The Southern Book Club's Guide to Slaying Vampires by Grady Hendrix
|The Southern Book Club's Guide to Slaying Vampires by Grady Hendrix|
|Reviewer: Alex Merrick|
|Summary: Mixing gore, American suburbia and progressive feminism, Grady Hendrix writes a gripping novel pitting housewives against a lone vampire. Patricia, the main character, starts to believe her new neighbour, James Harris, is not what he seems and when children start disappearing, she will show Mr. Harris exactly what Southern hospitality means.|
|Buy? Yes||Borrow? Yes|
|Pages: 408||Date: April 2020|
|Publisher: Quirk Books|
|External links: Author's website|
Women, by and large, have always been the subjugated sex. Throughout history they have been confined to mere bit players who occasionally help hold up the powerful man and let nothing stand in his way. Grady Hendrix's new novel The Southern Book Club's Guide to Slaying Vampires gives women their due. It is an ode to the strong selfless housewife. Hendrix illustrates this by having them go toe to toe with a predatory male vampire who moves in to their quiet cul de sac.
A beginning definition prefaces the main bulk of this novel. Housewife (n) – a light, worthless woman or girl – Oxford English Dictionary, compact edition, 1971. With this definition Hendrix is laying out the fact that our main character and her book club are going to be up against not just a lone vampire but against the patriarchy. The OED, a veritable source of truth, or at least what the patriarchy wants to define as the truth, is used here to symbolise the institutions that hold women back.
Yet Hendrix writes these women as strong and resilient. He notes that as a child he was unable to take [his] mom seriously. The Southern Book Club's guide to Slaying Vampires is set in the '90s, the beginnings of third wave feminism. Patricia, the protagonist, is almost a facsimile for Hendrix's mother. Quietly keeping the household afloat whilst her husband spends most of his time at work or at play, she does not complain, out loud at least. Patricia and her friends are three-dimensional characters; you gain a sense of the microcosm of the housewife with all her worries, wants and needs.
This is a far cry idea from the 'stupid little housewife with too much free time on her hands' which has been proliferated throughout popular culture thanks to the ad men of the '50s and '60s. The idea of the housewife who cooks, cleans and has enough time to make herself look glamorous became embedded in the cultural lexicon.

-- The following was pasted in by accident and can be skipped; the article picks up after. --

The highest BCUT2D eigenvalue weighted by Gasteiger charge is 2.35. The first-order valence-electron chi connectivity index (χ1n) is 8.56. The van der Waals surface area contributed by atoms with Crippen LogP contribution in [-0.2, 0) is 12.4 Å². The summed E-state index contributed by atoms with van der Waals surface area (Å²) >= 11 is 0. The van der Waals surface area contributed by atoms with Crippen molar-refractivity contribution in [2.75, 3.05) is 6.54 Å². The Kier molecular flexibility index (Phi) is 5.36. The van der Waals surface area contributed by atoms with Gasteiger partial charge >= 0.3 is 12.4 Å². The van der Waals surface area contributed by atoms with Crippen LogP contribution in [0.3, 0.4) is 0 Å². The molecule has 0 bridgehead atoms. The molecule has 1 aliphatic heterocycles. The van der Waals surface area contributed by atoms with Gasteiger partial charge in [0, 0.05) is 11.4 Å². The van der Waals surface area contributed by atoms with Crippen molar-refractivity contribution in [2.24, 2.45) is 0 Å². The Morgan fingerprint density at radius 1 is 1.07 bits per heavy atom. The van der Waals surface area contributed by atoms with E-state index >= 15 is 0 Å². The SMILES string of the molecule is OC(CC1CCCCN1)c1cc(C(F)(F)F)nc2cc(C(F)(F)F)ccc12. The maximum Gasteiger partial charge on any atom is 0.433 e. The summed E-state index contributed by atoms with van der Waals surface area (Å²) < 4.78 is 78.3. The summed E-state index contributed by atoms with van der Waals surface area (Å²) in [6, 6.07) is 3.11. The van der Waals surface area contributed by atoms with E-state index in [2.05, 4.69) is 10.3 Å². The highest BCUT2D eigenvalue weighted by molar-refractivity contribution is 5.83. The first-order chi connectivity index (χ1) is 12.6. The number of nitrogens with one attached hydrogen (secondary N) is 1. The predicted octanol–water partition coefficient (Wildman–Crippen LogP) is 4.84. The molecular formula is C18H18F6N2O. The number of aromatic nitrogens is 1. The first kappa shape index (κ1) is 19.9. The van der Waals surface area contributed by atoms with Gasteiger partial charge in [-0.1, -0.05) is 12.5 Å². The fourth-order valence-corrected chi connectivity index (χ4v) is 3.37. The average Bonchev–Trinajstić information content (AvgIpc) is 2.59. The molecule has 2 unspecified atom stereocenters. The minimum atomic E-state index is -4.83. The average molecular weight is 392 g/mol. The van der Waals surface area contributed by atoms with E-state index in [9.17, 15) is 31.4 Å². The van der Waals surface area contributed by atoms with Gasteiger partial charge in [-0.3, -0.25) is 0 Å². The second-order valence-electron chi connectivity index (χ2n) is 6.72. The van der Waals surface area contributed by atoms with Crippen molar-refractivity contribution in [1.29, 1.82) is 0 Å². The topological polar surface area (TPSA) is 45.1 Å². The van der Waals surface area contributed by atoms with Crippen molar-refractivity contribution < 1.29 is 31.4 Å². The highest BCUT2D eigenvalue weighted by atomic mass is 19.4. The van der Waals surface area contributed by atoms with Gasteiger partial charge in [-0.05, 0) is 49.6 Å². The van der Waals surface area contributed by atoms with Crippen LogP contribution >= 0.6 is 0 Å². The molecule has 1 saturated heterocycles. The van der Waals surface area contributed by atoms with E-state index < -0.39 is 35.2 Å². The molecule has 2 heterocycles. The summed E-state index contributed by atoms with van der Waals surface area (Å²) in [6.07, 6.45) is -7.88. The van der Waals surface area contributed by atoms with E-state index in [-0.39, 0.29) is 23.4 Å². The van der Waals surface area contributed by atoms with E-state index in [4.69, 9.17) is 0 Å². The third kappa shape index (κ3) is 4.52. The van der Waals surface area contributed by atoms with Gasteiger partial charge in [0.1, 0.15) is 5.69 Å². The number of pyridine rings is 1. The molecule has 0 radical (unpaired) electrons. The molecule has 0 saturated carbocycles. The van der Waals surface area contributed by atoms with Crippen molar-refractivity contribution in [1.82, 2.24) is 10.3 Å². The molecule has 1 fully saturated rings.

Men in The Southern Book Club's Guide to Slaying Vampires are always lurking in the shadows. The women of the novel tip toe around their husbands terrified of them finding out what frivolity they indulge in, never mind the thousands of dollars the husbands spend on golf memberships. The men push themselves into the women's safe spaces. James Harris, the vampire who has ingratiated himself with the male half of the neighbourhood, becomes part of the book club. The floodgates open and before long men have taken over this feminine space. Mary-ellen alludes to this by stating Why does the man always get to be the main character? In this novel, the men must always make themselves known. They disrupt plans, censor women and at one point even drug them. Patricia argues with the husbands saying, if you haven't heard what we have to say, then you have no right to tell us who we can and can't speak to…If you had any respect for us at all, you'd listen. This idea that men will make decisions for women is prevalent throughout society; it was largely men in 2019 who passed 59 abortion restrictions in the United States and it has largely been men who have fought against feminism at every wave. They are like Cnut telling the tide to halt knowing deep down that they are and will lose.
Now this is not just a feministic work, it is also a strong addition to the pantheon of horror. There is gore and blood aplenty. The gore is mixed into the feminist themes. The final fight between James Harris and Patricia and co. is both gory and frightening, and illustrative of female accounts of rape and assault. The difference in strength of this one man against multiple women is incredible. Hendrix writes, she saw the fury in his face and knew that her arms were twigs in the face of this hurricane. The fact he is stronger than the heroines is always at the front of their mind. It is something at the front of most women's mind. In the United States, 90% of adults who are raped are women and one out of every six American women have been the victim of an attempted or completed rape in her lifetime. James Harris embodies this threat of violence and invasion and this makes him an effective horror villain.
Grady Hendrix has written a great feminist horror story. One may balk at the idea that a man could write the female gaze and I myself had trouble writing that sentence. However, is that not the point of feminism, the equality of genders. It is the idea we are all equal and that we can finally see through the eyes of our better halves and understand they have worth beyond being a stupid, little housewife.
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